The covid-19 pandemic revealed a major weakness in our health systems: the limited number of lung ventilators available in hospital beds. Working to alleviate this problem, engineers at the Massachusetts Institute of Technology, MIT, developed a smaller and cheaper device capable of supplying hospitals in critical situations.
Named MIT Emergency Ventilator – or E-Vent, as it has been dubbed – it is a motorized device that compresses and expands an air bag to simulate the movement of breathing and direct air to the lungs.
E-Vent is subject to evaluation by the Food and Drug Administration, a federal agency of the US Department of Health and Human Services. Configured as “Emergency Use Authorization.”, The project is being treated as a priority by the agency and should be approved for use in a few days.
“We are currently awaiting feedback from the FDA. Ultimately, our mission is to seek FDA approval. This process takes time, on the other hand, ”said a team member to MIT News.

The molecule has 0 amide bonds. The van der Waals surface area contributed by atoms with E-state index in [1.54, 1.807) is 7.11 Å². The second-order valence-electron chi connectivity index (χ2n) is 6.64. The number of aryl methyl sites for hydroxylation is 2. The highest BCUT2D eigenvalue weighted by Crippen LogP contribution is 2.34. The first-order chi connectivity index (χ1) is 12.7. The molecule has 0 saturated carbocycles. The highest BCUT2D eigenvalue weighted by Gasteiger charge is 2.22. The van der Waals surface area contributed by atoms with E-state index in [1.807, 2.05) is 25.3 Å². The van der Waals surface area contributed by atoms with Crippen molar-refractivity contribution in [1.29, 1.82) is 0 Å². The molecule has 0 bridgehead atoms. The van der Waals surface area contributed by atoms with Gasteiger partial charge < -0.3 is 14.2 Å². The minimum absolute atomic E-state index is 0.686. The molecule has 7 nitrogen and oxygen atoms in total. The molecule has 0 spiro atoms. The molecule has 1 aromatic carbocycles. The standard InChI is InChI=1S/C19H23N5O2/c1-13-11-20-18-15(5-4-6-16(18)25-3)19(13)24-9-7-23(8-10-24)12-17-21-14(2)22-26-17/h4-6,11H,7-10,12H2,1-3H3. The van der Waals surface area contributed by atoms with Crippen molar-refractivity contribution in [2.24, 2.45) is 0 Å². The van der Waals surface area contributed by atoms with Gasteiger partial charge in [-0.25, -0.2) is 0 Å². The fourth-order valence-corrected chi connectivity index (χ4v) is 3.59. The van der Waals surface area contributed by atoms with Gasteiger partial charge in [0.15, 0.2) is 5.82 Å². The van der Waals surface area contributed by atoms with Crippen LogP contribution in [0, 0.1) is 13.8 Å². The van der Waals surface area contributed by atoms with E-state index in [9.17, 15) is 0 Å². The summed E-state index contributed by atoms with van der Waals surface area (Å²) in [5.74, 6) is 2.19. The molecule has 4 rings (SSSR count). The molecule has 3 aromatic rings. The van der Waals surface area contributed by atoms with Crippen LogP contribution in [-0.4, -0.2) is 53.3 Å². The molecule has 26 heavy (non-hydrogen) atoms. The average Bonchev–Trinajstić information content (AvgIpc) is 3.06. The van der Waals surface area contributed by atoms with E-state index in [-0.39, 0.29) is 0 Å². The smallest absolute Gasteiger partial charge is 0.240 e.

Interestingly, it is also unclear whether the team guarantees that it is possible to assist the breathing of a patient suffering from respiratory crises in patients with covid-19. They emphasize, on their website, that the E-Vent does not completely replace the use of a conventional pulmonary ventilator, but that it can serve to alleviate the global shortage and help patients in a less serious condition.
Before the outbreak of the new coronavirus, the project was designed to meet the demand of rural regions in developing countries. Typically, residents of these locations suffer from chronic respiratory problems, but have limited access to public or private hospitals. Being a cheap, versatile and portable alternative, the E-Vent could be purchased or distributed in campaigns.